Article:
Timelines connect to each of the articles and amendments in the Constitution as well as to topics, such as health care, energy and the environment, and women’s rights. Also available is an interactive in which judges explain the parts of the Sixth Amendment.
The Sixth Amendment provides rights and protections to people accused of crimes. These include the right to a speedy and public trial by an impartial jury; the right to be informed of the charges; the right to confront adverse witnesses, and the right to counsel.
The 14th Amendment granted U.S. citizenship to former slaves and contained three new limits on state power: a state shall not violate a citizen’s privileges or immunities; shall not deprive any person of life, liberty, or property without due process of law; and must guarantee all persons equal protection of the laws.
The Fifth Amendment addresses the right to a grand jury for serious federal criminal charges, protection against double jeopardy, the right against self-incrimination, the right to due process, and the takings clause.
The 20th Amendment moves the start of the president’s new term from March 4 to January 20. It also provides for succession plans if the newly elected president of vice president is unable to assume his or her position.
The 10th Amendment says that the federal government has only those powers specifically granted by the Constitution. These powers include the power to declare war, to collect taxes, to regulate interstate business activities and others that are listed in the articles. Any power not listed is left to the states or the people.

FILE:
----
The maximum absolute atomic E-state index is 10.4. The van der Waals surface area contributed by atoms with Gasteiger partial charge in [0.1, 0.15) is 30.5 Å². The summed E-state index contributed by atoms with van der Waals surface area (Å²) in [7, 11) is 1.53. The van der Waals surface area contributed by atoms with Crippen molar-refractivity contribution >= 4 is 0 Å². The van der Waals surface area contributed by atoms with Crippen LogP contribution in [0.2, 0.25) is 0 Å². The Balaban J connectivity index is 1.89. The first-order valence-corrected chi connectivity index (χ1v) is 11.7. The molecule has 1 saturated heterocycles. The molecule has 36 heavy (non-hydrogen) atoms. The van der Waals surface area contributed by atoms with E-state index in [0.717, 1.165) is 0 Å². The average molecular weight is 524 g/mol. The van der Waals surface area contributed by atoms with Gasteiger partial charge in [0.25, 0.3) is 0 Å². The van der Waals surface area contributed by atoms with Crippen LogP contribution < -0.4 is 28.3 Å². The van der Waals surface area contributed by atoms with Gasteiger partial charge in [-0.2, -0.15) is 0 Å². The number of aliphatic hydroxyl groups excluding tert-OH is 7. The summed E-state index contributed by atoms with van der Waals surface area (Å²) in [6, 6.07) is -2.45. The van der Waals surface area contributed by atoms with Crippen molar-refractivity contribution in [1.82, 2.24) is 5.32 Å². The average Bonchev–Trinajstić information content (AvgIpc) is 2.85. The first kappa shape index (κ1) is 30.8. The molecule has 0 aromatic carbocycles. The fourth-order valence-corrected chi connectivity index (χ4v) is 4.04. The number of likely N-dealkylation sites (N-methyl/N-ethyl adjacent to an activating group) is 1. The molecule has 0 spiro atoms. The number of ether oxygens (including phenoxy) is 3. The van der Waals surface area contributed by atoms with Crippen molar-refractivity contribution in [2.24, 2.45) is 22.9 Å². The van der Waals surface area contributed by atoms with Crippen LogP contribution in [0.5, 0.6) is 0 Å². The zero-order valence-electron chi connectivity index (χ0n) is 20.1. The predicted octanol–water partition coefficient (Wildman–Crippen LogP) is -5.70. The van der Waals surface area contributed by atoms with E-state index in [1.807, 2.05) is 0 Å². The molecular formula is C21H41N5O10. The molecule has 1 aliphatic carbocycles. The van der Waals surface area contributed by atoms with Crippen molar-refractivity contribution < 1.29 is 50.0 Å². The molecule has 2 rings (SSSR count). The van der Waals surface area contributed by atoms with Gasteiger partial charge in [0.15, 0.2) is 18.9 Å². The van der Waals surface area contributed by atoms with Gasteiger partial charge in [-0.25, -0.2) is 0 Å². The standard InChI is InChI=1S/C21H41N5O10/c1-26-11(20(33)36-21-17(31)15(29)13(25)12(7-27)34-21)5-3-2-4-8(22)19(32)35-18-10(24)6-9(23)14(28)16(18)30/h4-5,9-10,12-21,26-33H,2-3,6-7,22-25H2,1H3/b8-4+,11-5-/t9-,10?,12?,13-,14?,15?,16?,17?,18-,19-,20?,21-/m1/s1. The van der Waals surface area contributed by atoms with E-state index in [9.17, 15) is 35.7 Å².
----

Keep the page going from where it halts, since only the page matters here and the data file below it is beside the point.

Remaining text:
The suffrage movement leads to Congress’ approval of the 19th Amendment, which reads: “The right of citizens of the United States to vote shall not be denied or abridged by the United States or by any state on account of sex. Congress shall have power to enforce this article by appropriate legislation.”
The Seventh Amendment extends the right to a jury trial to federal civil cases such as car accidents, disputes between corporations for breach of contract, or most discrimination or employment disputes.
The Sixth Amendment provides many protections and rights to a person accused of a crime. One right is to have his or her case heard by an impartial jury—independent people from the surrounding community who are willing to decide the case based only on the evidence.
The right of due process has grown in two directions: It affords individuals a right to a fair process (known as procedural due process) and a right to enjoy certain fundamental liberties without governmental interference (known as substantive due process). The Fifth Amendment’s due process clause applies to the federal government’s conduct. In 1868 the adoption of the 14th Amendment expanded the right of due process to include limits on the actions of state governments.
The Sixth Amendment right to “be informed of the nature and cause of the accusation” is another protection meant to ensure that the accused receives a fair trail. A speedy, public trial that is heard by an impartial jury is meaningless if a defendant is left in the dark about exactly the crime with which he or she is charged.